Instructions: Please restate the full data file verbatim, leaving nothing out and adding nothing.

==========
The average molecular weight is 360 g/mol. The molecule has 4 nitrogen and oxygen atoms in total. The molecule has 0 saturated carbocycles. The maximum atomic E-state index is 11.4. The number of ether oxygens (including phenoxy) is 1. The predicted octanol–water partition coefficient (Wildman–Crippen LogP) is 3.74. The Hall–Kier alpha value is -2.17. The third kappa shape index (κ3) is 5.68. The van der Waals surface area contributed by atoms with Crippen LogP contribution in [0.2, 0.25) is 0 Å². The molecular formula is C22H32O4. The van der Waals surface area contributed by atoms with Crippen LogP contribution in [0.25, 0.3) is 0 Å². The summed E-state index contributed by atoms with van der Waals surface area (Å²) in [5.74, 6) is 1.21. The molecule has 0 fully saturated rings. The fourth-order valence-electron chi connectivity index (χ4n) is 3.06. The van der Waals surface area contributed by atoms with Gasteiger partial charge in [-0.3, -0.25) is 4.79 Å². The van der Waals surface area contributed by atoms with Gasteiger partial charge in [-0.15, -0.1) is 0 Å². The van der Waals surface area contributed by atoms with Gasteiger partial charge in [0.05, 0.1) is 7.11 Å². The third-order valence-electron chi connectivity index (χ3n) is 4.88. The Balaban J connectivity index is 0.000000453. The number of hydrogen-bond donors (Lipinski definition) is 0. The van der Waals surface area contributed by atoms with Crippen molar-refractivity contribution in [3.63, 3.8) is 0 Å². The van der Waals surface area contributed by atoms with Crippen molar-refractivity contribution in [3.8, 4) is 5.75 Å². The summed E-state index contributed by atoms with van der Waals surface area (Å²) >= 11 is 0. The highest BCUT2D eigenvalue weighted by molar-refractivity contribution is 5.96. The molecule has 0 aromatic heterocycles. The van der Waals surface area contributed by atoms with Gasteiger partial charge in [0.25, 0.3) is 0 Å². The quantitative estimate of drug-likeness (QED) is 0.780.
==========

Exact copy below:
The average molecular weight is 360 g/mol. The molecule has 4 nitrogen and oxygen atoms in total. The molecule has 0 saturated carbocycles. The maximum atomic E-state index is 11.4. The number of ether oxygens (including phenoxy) is 1. The predicted octanol–water partition coefficient (Wildman–Crippen LogP) is 3.74. The Hall–Kier alpha value is -2.17. The third kappa shape index (κ3) is 5.68. The van der Waals surface area contributed by atoms with Crippen LogP contribution in [0.2, 0.25) is 0 Å². The molecular formula is C22H32O4. The van der Waals surface area contributed by atoms with Crippen LogP contribution in [0.25, 0.3) is 0 Å². The summed E-state index contributed by atoms with van der Waals surface area (Å²) in [5.74, 6) is 1.21. The molecule has 0 fully saturated rings. The fourth-order valence-electron chi connectivity index (χ4n) is 3.06. The van der Waals surface area contributed by atoms with Gasteiger partial charge in [-0.3, -0.25) is 4.79 Å². The van der Waals surface area contributed by atoms with Gasteiger partial charge in [-0.15, -0.1) is 0 Å². The van der Waals surface area contributed by atoms with Gasteiger partial charge in [0.05, 0.1) is 7.11 Å². The third-order valence-electron chi connectivity index (χ3n) is 4.88. The Balaban J connectivity index is 0.000000453. The number of hydrogen-bond donors (Lipinski definition) is 0. The van der Waals surface area contributed by atoms with Crippen molar-refractivity contribution in [3.63, 3.8) is 0 Å². The van der Waals surface area contributed by atoms with Crippen molar-refractivity contribution in [3.8, 4) is 5.75 Å². The summed E-state index contributed by atoms with van der Waals surface area (Å²) >= 11 is 0. The highest BCUT2D eigenvalue weighted by molar-refractivity contribution is 5.96. The molecule has 0 aromatic heterocycles. The van der Waals surface area contributed by atoms with Gasteiger partial charge in [0.25, 0.3) is 0 Å². The quantitative estimate of drug-likeness (QED) is 0.780.